Asylum Access provides direct assistance to over 10,000 refugees annually. Under international law, refugees are those who, owing to well-founded fear of being persecuted for reasons of race, religion, nationality, membership of a particular social group or political opinion, are outside their country of nationality and are unable to or, owing to such fear, is unwilling to avail themselves of the protection of that country. They are a highly vulnerable population, often denied access to their fundamental rights to safety, employment, education, and protection. Among refugees, there are subgroups with special needs. This section describes their unique protection needs and how Asylum Access works to address them:
Refugee Women: Women and girls comprise at least 40% of our refugee client population in Ecuador, Thailand and Tanzania. Often perceived as outsiders, they are particularly vulnerable to sexual and gender-based violence, human trafficking, forced prostitution, labor exploitation, and other cross-cutting hazards. While sexual violence prevention programs exist, they are often aimed at broader populations and fail to include the unique needs of refugee women and girls.
Many refugee women and girls left their home country fleeing sexual violence, and must overcome this trauma to successfully build a new life. In addition, refugee women may lack access to legal status and consequently, access to the protection of local security forces. They may not report rape and remain disempowered to seek psychosocial assistance due to fear and mistrust of local authorities. We provide direct legal assistance to help women and girls respond to these rights violations, connecting them with external psychosocial specialists to fulfill to other critical needs.
In Ecuador, our “Encuentros de Mujeres” (Convenings of Women) provide a safe haven for refugee women to focus on healing and find the strength to pursue their rights. Held regularly at our offices in Ecuador, this year, our women’s workshops have helped 270 women overcome trauma and take back control of their life, enabling a holistic approach to refugee women’s empowerment beyond legal assistance.
In Tanzania, our Women’s Empowerment Groups meets bimonthly for workshops led by external specialists on microfinance, reproductive health, and other topics specific to refugee women’s needs. Each session hosts between 12-20 women. Watch this short video to learn more about our Women’s Empowerment Groups in Dar es Salaam.
In Thailand, we have launched women’s empowerment groups for Pakistani, Iranian, and francophone African women (Congolese, Cameroonian and Angolan), with additional groups forthcoming. These groups enable refugee women to access psychosocial support from external specialists, such as how to cope with the unpredictability of living in a challenging refugee environment. As refugees in Thailand come from over 20 countries, many speaking a different language, each women’s empowerment group can only be provided to a specific refugee women’s community.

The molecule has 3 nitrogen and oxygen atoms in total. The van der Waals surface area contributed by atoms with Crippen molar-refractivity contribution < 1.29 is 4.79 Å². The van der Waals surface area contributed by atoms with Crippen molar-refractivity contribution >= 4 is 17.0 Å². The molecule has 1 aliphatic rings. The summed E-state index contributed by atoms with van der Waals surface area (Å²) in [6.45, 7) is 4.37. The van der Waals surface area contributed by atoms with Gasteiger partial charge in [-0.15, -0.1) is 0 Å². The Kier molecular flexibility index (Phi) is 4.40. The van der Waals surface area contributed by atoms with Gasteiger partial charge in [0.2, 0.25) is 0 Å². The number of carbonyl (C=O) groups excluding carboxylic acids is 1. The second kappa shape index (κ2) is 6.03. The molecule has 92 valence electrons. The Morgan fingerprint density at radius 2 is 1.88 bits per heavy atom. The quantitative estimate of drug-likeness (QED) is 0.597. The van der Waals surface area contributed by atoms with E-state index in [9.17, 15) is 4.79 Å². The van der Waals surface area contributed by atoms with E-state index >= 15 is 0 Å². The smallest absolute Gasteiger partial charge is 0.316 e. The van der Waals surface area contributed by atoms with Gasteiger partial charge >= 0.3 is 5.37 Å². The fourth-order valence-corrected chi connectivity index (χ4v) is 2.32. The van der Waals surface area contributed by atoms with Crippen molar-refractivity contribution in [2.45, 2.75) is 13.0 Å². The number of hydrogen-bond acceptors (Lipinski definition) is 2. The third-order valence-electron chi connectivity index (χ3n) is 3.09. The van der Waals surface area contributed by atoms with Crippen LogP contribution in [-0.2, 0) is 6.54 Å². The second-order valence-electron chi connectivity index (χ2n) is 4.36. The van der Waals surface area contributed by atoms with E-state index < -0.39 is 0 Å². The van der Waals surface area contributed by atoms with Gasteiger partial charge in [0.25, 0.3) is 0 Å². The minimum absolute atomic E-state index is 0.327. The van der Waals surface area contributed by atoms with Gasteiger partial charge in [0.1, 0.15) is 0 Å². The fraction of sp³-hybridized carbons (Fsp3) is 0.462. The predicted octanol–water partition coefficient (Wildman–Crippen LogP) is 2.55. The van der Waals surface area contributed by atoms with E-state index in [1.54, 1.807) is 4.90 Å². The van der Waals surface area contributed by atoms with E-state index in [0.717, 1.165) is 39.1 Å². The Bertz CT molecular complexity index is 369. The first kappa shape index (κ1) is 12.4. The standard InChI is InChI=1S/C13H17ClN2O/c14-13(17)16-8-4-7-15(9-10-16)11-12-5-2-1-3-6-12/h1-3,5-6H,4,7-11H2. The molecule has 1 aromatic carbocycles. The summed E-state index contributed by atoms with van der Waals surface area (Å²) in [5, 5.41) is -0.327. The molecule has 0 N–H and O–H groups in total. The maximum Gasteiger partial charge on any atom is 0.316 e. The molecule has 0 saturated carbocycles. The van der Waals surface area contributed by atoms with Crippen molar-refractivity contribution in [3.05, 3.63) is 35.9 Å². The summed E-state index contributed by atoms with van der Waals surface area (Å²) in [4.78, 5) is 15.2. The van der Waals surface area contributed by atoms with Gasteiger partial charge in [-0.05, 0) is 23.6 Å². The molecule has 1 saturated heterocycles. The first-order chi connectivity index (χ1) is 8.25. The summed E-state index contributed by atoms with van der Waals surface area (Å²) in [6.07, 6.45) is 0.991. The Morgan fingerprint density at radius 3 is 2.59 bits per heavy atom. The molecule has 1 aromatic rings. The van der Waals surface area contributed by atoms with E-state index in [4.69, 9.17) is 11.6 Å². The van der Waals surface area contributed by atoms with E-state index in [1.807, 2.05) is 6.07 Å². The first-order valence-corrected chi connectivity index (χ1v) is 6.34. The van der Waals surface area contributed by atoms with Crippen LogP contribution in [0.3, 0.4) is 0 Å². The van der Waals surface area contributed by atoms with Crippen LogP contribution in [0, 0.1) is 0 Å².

More than half of all refugees are children. A considerable number are below the age of 18 and arrive unaccompanied by a responsible adult, or are left unaccompanied after they have entered the receiving country.
Refugee children arrive for a host of reasons. Some flee wars and persecution, and may become separated from their family during the journey. Others leave to be reunited with extended family members, or are survivors of human trafficking who remain unable to return home safely. Often dependent on the support of others or charity, they are more vulnerable to exploitation and face far greater protection needs.
Asylum Access helps unaccompanied minors obtain legal status and protection, including additional advocacy and direct engagement with UN refugee agency or government authorities to highlight their individual needs.
Lesbian, gay, bisexual, transgender, and intersex (LGBTI) refugees are one of the most vulnerable and isolated groups of refugees. In countries where same-sex relations are criminalized or illegal, LGBTI refugees face a heightened risk of violent attacks and discrimination. For this reason, LGBTI refugees may choose to flee their countries and seek protection elsewhere.
Once in the countries where they have sought protection, LGBTI refugees may still face persecution and may be abducted, tortured and raped due to their sexual orientation. Fearing further attacks, many LGBTI refugees forgo reporting threats or attacks to local police and instead live in hiding.
Asylum Access helps LGBTI refugees seek legal status and protection, and access critical resettlement opportunities where local laws criminalize their sexuality or are unable to offer protection. We have also helped LGBTI couples resettle quickly due to heightened security risks in the host country.
Watch the video testimony of Mary, one of our LGBTI clients, who we helped through legal representation.
Many survivors of human trafficking might have legitimate refugee claims, but remain unaware of the means to seek protection. They may seek the help of human smugglers to flee for safety, and require assistance to avoid deportation as ‘illegal migrants’. Moreover, refugees are also vulnerable to trafficking in their host country, forced into work or prostitution by unscrupulous employers who seek to exploit their fear and lack of access to assistance.
Asylum Access helps refugees who are also survivors of human trafficking seek durable solutions to their displacement, including legal assistance to obtain refugee status, access resettlement, and secure the protection of local security forces where the individual continues to be pursued by their traffickers.